According to a report from TDG, eight in ten US broadband households now use a home network, meaning they are able to access a growing variety of net-based video and applications on a growing number of devices. Nearly 40 per cent of home network routers are now located in the primary living room, more than twice the number found in ‘home offices.’
In the last year, there has been a 26 per cent increase in the number of broadband-networked households that place their routers in the family/living room (30 per cent in 2001 vs. 38 per cent in 2011). Conversely, and during the same time period, the number of those placing their routers in a ‘home office’ has declined 30 per cent (down from 26 per cent in 2010 to 18 per cent in 2011).
“The migration of home network hardware from the ‘home office’ to the primary living space offers both functional and figurative insight,” notes Michael Greeson, TDG founding partner and director of research. “TDG noted in 2005 that, driven by the incessant desire to optimize their entertainment experiences, consumers would progressively place their network access point adjacent to key net-enabled video entertainment platforms such as game consoles, disc players, and DVRs. In 2012, this is precisely what we observe and most would acknowledge. The meaning of this shift, however, remains lost on the majority of observers.”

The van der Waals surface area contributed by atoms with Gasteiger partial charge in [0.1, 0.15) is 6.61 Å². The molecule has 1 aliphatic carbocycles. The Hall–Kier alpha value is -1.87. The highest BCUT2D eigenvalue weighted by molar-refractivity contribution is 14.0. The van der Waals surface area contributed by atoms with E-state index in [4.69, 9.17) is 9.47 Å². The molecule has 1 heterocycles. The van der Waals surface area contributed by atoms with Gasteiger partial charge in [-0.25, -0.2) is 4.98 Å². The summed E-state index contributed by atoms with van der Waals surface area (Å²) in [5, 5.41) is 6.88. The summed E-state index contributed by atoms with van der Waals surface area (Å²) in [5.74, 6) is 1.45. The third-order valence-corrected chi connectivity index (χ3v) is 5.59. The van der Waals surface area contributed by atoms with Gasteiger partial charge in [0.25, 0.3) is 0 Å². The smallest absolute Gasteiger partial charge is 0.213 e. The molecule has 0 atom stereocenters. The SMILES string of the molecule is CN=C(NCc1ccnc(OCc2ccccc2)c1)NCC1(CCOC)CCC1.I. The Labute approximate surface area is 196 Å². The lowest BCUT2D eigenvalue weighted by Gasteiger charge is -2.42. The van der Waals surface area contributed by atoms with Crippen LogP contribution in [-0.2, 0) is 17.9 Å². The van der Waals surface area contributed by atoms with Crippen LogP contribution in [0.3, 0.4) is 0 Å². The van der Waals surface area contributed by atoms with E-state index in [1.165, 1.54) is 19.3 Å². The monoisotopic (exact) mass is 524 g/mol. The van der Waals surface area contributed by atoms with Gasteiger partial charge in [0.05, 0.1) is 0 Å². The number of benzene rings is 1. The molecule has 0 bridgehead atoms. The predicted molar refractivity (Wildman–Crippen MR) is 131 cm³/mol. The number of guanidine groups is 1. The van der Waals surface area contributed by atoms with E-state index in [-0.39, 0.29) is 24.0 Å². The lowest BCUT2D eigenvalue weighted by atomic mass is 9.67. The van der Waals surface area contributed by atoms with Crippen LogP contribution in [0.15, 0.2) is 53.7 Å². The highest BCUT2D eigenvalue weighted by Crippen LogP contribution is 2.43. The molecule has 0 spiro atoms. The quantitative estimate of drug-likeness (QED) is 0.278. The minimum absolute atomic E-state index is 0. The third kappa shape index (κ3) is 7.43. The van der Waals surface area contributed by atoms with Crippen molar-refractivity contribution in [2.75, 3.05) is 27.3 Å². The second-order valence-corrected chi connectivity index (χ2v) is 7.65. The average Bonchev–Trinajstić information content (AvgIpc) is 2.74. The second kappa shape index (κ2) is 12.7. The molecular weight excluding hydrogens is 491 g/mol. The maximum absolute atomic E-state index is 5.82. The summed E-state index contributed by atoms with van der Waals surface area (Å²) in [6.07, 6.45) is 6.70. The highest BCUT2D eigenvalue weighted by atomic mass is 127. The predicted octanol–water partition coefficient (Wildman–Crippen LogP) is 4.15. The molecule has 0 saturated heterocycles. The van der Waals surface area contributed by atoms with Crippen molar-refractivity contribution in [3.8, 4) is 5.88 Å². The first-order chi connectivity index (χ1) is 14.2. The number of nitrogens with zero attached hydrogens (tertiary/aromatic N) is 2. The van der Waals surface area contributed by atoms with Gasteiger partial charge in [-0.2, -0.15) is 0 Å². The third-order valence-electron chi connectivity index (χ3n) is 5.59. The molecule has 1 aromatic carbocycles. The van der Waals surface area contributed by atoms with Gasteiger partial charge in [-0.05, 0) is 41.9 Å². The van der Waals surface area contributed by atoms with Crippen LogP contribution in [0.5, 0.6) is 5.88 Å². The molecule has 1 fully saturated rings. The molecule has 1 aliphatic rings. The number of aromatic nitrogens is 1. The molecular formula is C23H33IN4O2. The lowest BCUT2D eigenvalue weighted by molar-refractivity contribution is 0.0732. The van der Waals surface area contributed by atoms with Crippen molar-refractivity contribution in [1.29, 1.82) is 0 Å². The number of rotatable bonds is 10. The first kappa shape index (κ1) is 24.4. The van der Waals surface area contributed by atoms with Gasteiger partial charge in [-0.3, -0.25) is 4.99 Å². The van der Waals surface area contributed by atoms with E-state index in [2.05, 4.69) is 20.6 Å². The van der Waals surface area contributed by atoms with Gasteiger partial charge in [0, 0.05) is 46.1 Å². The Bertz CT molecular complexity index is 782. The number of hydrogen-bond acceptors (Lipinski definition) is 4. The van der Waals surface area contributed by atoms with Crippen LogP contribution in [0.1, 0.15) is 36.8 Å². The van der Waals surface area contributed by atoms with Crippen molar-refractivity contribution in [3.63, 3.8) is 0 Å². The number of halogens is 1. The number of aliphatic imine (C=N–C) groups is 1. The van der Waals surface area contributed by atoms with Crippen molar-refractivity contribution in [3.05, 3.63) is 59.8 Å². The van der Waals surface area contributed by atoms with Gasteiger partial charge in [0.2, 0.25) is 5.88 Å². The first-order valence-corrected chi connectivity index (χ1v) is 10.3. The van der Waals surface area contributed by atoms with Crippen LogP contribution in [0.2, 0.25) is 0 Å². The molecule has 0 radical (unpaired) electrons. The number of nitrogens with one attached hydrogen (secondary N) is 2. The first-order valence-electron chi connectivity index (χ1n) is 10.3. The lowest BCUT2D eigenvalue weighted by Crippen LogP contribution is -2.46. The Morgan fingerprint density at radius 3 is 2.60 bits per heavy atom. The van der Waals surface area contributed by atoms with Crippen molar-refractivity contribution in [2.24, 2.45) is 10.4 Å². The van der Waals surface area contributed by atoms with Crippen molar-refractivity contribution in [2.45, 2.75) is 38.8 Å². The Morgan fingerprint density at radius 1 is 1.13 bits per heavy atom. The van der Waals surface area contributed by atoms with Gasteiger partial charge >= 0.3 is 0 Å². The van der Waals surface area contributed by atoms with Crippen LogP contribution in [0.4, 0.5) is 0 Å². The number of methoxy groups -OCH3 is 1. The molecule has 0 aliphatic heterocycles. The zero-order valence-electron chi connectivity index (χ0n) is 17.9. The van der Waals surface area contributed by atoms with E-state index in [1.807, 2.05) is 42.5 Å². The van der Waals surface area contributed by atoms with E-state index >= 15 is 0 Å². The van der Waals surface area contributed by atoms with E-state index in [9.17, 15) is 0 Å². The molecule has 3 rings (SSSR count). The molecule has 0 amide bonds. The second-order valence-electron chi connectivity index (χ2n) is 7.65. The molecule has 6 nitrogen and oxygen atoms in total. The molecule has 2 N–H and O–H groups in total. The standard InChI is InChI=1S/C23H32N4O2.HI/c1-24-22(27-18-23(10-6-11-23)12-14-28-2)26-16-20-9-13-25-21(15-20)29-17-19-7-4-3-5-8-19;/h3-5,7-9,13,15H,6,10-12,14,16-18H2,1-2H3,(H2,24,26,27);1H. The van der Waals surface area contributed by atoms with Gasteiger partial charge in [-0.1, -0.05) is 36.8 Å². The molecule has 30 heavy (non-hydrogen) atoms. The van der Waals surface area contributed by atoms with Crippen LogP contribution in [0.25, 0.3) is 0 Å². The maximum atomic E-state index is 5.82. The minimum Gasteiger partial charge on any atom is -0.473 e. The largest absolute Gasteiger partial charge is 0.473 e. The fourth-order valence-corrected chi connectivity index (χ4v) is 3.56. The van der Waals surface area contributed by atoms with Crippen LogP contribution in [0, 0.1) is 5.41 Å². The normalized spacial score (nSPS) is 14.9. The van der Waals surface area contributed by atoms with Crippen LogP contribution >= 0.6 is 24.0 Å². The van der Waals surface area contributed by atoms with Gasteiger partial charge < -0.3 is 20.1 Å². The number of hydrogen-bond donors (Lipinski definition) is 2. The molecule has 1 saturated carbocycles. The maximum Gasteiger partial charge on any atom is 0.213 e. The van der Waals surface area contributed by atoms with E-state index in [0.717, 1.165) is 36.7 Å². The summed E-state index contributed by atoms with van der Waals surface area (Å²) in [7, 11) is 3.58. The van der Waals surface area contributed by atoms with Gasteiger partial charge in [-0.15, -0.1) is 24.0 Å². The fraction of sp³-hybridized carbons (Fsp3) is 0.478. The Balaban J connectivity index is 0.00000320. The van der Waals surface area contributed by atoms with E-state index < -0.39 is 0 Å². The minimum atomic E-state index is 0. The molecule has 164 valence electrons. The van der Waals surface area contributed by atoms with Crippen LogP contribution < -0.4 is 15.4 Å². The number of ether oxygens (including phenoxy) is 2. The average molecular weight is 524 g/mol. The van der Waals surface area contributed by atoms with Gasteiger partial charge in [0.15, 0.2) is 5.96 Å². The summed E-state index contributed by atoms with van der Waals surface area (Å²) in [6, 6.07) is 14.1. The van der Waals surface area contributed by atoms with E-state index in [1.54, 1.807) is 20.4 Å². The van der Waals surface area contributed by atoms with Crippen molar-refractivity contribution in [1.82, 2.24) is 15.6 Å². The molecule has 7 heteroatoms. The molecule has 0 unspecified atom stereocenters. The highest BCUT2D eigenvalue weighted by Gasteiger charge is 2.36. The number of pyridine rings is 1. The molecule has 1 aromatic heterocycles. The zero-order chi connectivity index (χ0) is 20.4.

This near-linear relationship strongly supports the argument that in-home networks are seen increasingly as a means to connect key living room entertainment platforms to the Internet as opposed to “networking” stationary computers and peripherals. Consistent with TDG’s longstanding predictions, router placement has evolved in step with evolving consumer needs. As net-enabled entertainment services such as Netflix became more popular, optimal placement would swing from the ‘home office’ to the living room.